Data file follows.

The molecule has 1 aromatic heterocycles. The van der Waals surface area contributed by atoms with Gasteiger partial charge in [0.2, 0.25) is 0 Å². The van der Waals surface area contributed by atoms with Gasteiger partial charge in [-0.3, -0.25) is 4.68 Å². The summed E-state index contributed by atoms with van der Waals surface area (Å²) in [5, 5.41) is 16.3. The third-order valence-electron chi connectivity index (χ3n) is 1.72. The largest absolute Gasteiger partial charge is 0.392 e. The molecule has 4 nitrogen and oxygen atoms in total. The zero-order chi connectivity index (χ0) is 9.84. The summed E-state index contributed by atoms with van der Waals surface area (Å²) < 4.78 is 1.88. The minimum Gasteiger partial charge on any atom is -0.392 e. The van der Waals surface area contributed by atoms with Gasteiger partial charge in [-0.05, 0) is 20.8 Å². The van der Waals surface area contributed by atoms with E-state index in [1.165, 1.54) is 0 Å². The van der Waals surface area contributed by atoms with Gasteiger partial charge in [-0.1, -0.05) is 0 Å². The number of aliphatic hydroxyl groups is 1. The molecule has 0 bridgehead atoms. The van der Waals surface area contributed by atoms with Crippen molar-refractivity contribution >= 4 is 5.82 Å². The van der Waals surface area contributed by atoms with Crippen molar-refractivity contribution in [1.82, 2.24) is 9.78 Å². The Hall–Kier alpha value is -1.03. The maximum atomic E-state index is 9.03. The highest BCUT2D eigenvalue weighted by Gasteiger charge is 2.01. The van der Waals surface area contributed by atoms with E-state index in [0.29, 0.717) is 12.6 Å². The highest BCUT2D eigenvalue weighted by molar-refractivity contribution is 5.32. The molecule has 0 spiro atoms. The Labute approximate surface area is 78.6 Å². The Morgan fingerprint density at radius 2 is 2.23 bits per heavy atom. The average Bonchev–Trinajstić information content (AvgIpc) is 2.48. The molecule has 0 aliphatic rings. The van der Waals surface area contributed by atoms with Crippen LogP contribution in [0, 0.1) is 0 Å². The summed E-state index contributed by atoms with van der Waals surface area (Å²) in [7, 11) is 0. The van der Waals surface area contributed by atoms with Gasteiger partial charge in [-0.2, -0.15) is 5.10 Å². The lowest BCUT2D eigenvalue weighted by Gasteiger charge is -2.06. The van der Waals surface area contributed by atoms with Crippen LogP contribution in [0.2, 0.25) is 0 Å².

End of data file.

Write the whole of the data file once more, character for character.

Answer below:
The molecule has 1 aromatic heterocycles. The van der Waals surface area contributed by atoms with Gasteiger partial charge in [0.2, 0.25) is 0 Å². The van der Waals surface area contributed by atoms with Gasteiger partial charge in [-0.3, -0.25) is 4.68 Å². The summed E-state index contributed by atoms with van der Waals surface area (Å²) in [5, 5.41) is 16.3. The third-order valence-electron chi connectivity index (χ3n) is 1.72. The largest absolute Gasteiger partial charge is 0.392 e. The molecule has 4 nitrogen and oxygen atoms in total. The zero-order chi connectivity index (χ0) is 9.84. The summed E-state index contributed by atoms with van der Waals surface area (Å²) < 4.78 is 1.88. The minimum Gasteiger partial charge on any atom is -0.392 e. The van der Waals surface area contributed by atoms with Gasteiger partial charge in [-0.05, 0) is 20.8 Å². The van der Waals surface area contributed by atoms with E-state index in [1.165, 1.54) is 0 Å². The van der Waals surface area contributed by atoms with Gasteiger partial charge in [-0.1, -0.05) is 0 Å². The number of aliphatic hydroxyl groups is 1. The molecule has 0 bridgehead atoms. The van der Waals surface area contributed by atoms with Crippen molar-refractivity contribution >= 4 is 5.82 Å². The van der Waals surface area contributed by atoms with Crippen molar-refractivity contribution in [1.82, 2.24) is 9.78 Å². The Hall–Kier alpha value is -1.03. The maximum atomic E-state index is 9.03. The highest BCUT2D eigenvalue weighted by Gasteiger charge is 2.01. The van der Waals surface area contributed by atoms with E-state index in [0.29, 0.717) is 12.6 Å². The highest BCUT2D eigenvalue weighted by molar-refractivity contribution is 5.32. The molecule has 0 spiro atoms. The Labute approximate surface area is 78.6 Å². The Morgan fingerprint density at radius 2 is 2.23 bits per heavy atom. The average Bonchev–Trinajstić information content (AvgIpc) is 2.48. The molecule has 0 aliphatic rings. The van der Waals surface area contributed by atoms with Crippen LogP contribution in [0, 0.1) is 0 Å². The summed E-state index contributed by atoms with van der Waals surface area (Å²) in [7, 11) is 0. The van der Waals surface area contributed by atoms with Gasteiger partial charge in [-0.2, -0.15) is 5.10 Å². The lowest BCUT2D eigenvalue weighted by Gasteiger charge is -2.06. The van der Waals surface area contributed by atoms with Crippen LogP contribution in [0.2, 0.25) is 0 Å².